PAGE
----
Editorial: risks realised, in Russian economy

Kivina kukkuv rubla on muutnud valuutavahetuspunktid Venemaa elanike seas väga populaarseteks.

PHOTO: Alexander Zemlianichenko / AP

In economic activities, any entrepreneur and investor needs to consider certain risks. These may be market risks, political risks, geographical risks or even force majeure. In some countries, these risks are lower, and higher in others. 

While there has been such a thing as Russian stock market, its prices have always stayed cheaper by third than at other such emerging economies as Brazil, for instance. Often, the (deceptive) cheapness has served as motivation to invest in Russia. But the markets are (almost) always right. The cheapness of Russian stock market has had its reason – namely, its risks. Always, Russia has been a corrupt and authoritarian state, very risky to invest in. Of the riskiness of the market, the world got a bite 16 years ago when Russia chose not to redeem its bonds and to devalue the rouble. 

During the years in between, we all internationally got lulled out of our watchfulness. As the century turned and Vladimir Putin rose to power, by several factors interacting, oil prices begun to rise and the rise was a long long one. Along with the long long rise, part of the people gradually begun to accumulate wealth as well. For many, Russia become an ever more attractive region to invest in, as it felt like a Russian middle class was emerging. The rouble crisis of 1998 begun to be forgotten. Few, also, were those that paid attention to how, meanwhile, the only oil company with Western working culture – Yukos – was demolished and its assets raided into state owned Rosneft.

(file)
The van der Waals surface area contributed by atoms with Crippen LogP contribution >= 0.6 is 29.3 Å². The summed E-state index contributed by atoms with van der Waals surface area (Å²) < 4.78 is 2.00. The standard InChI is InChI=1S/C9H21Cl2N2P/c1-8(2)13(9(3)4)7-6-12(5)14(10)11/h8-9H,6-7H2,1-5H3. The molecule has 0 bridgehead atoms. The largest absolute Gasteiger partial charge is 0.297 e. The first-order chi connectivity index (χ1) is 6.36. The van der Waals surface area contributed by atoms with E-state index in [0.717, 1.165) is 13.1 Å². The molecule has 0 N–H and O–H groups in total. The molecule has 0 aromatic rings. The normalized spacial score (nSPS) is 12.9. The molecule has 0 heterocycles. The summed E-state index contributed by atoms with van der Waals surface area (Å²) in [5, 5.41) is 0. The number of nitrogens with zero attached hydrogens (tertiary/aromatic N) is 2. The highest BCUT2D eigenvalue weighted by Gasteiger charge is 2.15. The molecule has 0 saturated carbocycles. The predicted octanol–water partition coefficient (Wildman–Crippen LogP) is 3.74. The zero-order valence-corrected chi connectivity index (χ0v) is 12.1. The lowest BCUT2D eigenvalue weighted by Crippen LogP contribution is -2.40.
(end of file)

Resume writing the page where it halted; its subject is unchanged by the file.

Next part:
The economy proved unable to make use of the hundreds of billions of dollars earned by the high oil price. Russia’s economy remained standing on one leg only – the oil/gas industry. Instead of diversifying the economy, all they did was focus on centralising it into state hands – and on military aggressiveness.

While during his first period in office Vladimir Putin had the luck of ascribing to his name the economic growth mainly due to the breathtaking rise of oil prices, after the four-year intermezzo things went into reverse. During the new term, things started to go from bad to worse – for the time being, oil price flattened out; some months ago, it went into rapid decline. This, for Russia, was a painful blow, to which are added the Western sanctions triggered by aggression against Ukraine.

The risks in Russian economy have realised again – something every investor ought to have considered.

For Estonian, European and global economy, the collapse of the Rouble and the recession in Russia – which has likely begun – should not take an overly heavy effect. First and foremost, such areas and enterprises will suffer as are the closest linked to Russia.

By now, probably, entrepreneurs and investors are more careful regarding Russia; but, should things ever start to gradually improve over there, don’t you forget the risks. Never ever forget the risks.